Since IP addresses are dynamically assigned in cloud servers, the IP space has been declared unfit for email use. This means that major blacklist providers have stated that email coming from cloud servers should not be accepted. For this reason, email from Cloud Servers may not reliably get through to your intended recipients.
To be able to send email reliably from your server, we recommend you sign up for a Rackspace Email account (http://www.rackspace.com/apps/email_hosting/), use a relay service like Mailgun, or use any email account that allows you to send email via secure SMTP authentication. You can then configure your server to send email through that account. This way, you are still able to send mail and avoid these issues.
This article is here to help with that setup. For our example, we will show how to set up this relay with Rackspace Email and using the a smarthost, but the basic steps are the same for most email providers. This is specifically intended for system generated emails, like sign-up scripts, password conformation pages, etc. that you cannot otherwise easily route through an outside mail provider. Depending on your email needs, you may need to configure an account with a third party like Mailgun, Mailchimp, or SendGrid.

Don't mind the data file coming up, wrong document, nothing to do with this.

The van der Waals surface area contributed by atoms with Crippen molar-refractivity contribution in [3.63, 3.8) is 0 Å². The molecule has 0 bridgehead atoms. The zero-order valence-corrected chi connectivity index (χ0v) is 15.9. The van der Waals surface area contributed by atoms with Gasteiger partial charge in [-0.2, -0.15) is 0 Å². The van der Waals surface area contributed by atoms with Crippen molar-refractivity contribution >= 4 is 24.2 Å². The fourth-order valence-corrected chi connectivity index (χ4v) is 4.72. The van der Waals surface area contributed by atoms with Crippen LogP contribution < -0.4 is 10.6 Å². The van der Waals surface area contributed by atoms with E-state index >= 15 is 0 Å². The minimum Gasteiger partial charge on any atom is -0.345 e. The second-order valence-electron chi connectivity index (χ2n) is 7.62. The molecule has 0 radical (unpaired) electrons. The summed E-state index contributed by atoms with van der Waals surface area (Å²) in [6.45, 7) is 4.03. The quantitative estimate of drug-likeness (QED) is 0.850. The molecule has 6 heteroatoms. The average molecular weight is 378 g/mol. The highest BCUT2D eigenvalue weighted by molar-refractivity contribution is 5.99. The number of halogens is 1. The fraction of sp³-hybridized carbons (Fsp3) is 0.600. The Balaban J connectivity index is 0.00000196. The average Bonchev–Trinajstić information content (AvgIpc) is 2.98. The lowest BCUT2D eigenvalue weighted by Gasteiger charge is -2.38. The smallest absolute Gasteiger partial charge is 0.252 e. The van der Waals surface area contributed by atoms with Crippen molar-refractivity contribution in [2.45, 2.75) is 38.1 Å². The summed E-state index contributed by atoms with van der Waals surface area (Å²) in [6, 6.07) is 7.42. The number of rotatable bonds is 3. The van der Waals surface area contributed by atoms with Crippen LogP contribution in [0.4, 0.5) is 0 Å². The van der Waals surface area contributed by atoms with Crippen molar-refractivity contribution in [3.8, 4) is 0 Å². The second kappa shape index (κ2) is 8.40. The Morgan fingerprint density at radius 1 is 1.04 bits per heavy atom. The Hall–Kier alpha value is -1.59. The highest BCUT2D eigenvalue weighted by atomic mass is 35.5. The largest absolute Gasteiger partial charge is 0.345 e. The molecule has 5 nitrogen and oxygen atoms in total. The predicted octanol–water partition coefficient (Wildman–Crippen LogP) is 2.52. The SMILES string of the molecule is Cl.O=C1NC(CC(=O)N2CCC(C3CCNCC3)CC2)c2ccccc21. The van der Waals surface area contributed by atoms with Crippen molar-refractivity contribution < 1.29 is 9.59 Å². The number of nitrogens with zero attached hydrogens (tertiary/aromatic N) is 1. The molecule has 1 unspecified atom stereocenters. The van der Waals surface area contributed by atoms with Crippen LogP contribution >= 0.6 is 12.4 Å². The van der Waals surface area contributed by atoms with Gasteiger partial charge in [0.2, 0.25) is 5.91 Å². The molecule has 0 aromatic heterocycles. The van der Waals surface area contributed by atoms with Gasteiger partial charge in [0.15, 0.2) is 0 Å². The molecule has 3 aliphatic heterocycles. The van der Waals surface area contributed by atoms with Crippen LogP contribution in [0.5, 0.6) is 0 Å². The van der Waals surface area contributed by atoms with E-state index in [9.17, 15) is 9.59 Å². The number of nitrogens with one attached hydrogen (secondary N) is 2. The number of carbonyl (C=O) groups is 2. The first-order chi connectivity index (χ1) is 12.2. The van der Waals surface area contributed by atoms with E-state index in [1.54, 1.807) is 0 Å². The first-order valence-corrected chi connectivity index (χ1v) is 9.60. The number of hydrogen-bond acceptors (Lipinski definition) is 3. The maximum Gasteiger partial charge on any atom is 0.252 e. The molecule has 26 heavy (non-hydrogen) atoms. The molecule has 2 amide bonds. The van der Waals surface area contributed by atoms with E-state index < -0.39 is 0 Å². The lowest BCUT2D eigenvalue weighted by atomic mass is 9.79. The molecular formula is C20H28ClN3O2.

For Managed Support customers, you can request support to do this for you. All we will need are the email server, the username and the password for the account you are going to send the mail to. For our other Cloud Servers customer, this article is intended to help you with the basic setup.
For RHEL or CentOS:
yum install postfix cyrus-sasl-plain cyrus-sasl-md5
aptitude update apt-get install postfix libsasl2-modules
Add the following to /etc/postfix/main.cf:
relayhost = secure.emailsrvr.com smtp_sasl_auth_enable=yes smtp_sasl_password_maps=hash:/etc/postfix/sasl_passwd smtp_sasl_mechanism_filter = AUTH LOGIN smtp_sasl_security_options =
Add the Rackspace Email username and password to /etc/postfix/sasl_passwd by running these commands:
echo 'secure.emailsrvr.com firstname.lastname@example.org:secretpassword' > /etc/postfix/sasl_passwd chmod 600 /etc/postfix/sasl_passwd postmap /etc/postfix/sasl_passwd
Restart Postfix and check the mail logs, you should see something like this:
Nov 23 10:46:05 web2 postfix/qmgr\[24259\]: 5497F3708AA: from=<email@example.com>, size=1762, nrcpt=1 (queue active) Nov 23 10:46:05 web2 postfix/smtp\[1343\]:497F3708AA:to=<firstname.lastname@example.org>, relay=secure.emailsrvr.com\[220.127.116.11\]:25, delay=0.31, delays=0.02/0.01/0.19/0.1, dsn=2.0.0, status=sent (250 2.0.0 Ok: queued as B5E3D2D0476)
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